After a series of survey flights out of both Long Island and Baltimore using S-42Bs both the northern (New York, Shediac, Botwood, Foynes, Southampton) and the mid Atlantic (Bermuda, Azores, Lisbon, Marseilles, Southampton) routes were declared feasible.
The range of political, communications and operational protocols which were involved are too deep to go into here but, on March 26 1939, the first B314 made its first transatlantic flight. On May 20 the first scheduled flight was made from New York to Marseilles followed on June 24 by a flight on the northern route to Southampton.
Both these flights carried only VIPs, the first fare paying passengers were carried to Marseilles on June 28, followed by Southampton on July 8.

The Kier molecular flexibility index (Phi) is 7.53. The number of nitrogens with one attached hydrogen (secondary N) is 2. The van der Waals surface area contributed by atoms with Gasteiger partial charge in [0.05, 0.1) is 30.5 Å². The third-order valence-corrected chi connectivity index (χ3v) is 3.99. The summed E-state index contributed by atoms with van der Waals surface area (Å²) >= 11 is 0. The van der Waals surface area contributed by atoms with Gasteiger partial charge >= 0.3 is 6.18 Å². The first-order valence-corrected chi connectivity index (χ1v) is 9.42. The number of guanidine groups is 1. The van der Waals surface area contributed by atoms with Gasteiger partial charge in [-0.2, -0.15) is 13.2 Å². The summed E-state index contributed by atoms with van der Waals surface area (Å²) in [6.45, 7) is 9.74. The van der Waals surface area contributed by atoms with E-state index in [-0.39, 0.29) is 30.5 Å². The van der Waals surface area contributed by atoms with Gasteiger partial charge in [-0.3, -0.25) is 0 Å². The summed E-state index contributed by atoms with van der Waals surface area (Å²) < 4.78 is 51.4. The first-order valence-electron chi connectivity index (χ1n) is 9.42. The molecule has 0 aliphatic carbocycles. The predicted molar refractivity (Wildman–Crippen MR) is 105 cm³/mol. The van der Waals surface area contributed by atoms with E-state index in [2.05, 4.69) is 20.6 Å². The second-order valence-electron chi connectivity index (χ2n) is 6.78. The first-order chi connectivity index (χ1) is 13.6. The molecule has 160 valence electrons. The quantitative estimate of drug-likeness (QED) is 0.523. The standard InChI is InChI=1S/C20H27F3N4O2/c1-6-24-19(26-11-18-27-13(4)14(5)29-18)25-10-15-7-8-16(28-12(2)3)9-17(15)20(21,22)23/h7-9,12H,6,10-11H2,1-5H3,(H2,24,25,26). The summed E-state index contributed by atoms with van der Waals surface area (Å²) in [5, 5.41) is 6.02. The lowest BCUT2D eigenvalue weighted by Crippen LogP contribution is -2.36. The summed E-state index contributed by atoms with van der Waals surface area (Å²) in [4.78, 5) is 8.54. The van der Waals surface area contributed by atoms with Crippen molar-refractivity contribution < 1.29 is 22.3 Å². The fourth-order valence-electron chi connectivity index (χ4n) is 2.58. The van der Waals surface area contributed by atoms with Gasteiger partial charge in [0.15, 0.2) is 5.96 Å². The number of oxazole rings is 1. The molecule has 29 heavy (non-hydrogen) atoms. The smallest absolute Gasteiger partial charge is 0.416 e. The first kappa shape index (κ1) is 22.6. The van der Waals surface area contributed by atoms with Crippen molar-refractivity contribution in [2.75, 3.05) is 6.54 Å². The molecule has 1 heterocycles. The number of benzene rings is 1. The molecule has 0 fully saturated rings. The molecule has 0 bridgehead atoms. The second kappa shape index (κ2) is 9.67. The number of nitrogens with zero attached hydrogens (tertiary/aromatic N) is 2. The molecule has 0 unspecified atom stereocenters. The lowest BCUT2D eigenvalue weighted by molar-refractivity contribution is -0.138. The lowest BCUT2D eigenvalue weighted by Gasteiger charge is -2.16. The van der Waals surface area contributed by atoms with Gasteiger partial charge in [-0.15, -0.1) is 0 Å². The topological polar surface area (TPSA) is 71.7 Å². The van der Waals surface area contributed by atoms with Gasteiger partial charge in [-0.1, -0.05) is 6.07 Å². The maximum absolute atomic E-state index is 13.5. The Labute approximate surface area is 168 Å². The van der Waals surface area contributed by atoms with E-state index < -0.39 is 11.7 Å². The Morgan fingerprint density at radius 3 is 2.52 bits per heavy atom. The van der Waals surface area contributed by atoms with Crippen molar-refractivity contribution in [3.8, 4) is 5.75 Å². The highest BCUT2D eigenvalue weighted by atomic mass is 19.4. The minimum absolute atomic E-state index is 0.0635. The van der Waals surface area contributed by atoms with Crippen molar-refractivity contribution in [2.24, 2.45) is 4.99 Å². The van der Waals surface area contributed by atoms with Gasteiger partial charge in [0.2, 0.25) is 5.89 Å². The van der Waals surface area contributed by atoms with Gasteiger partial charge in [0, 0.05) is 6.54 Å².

The outbreak of European hostilities brought the civilian service to a close but Pan American did not withdraw from the Atlantic.
In 1940, Lend Lease aircraft were being ferried to the UK and on June 21 1941 Atlantic Airways was formed by Pan American and BOAC and started by flying aircraft to Africa via the Caribbean and South Atlantic. Pan American Africa Ltd and Pan American Air ferries Inc were established, the former using B-24s on a scheduled cargo, return of ferry pilots service to Cairo, the latter ferrying aircraft to Khartoum.
Meanwhile the B314s fleet was split, some going to Imperial Airway's successor, BOAC, others appearing in quasi civilian guise, all continuing to serve Lisbon and Foynes/Southampton but the wartime need to ferry land based aircraft across the Atlantic on a routine and safe basis led to the building of runways at Gander, Goose Bay, Prestwick and, for different reasons, at Shannon and in Iceland.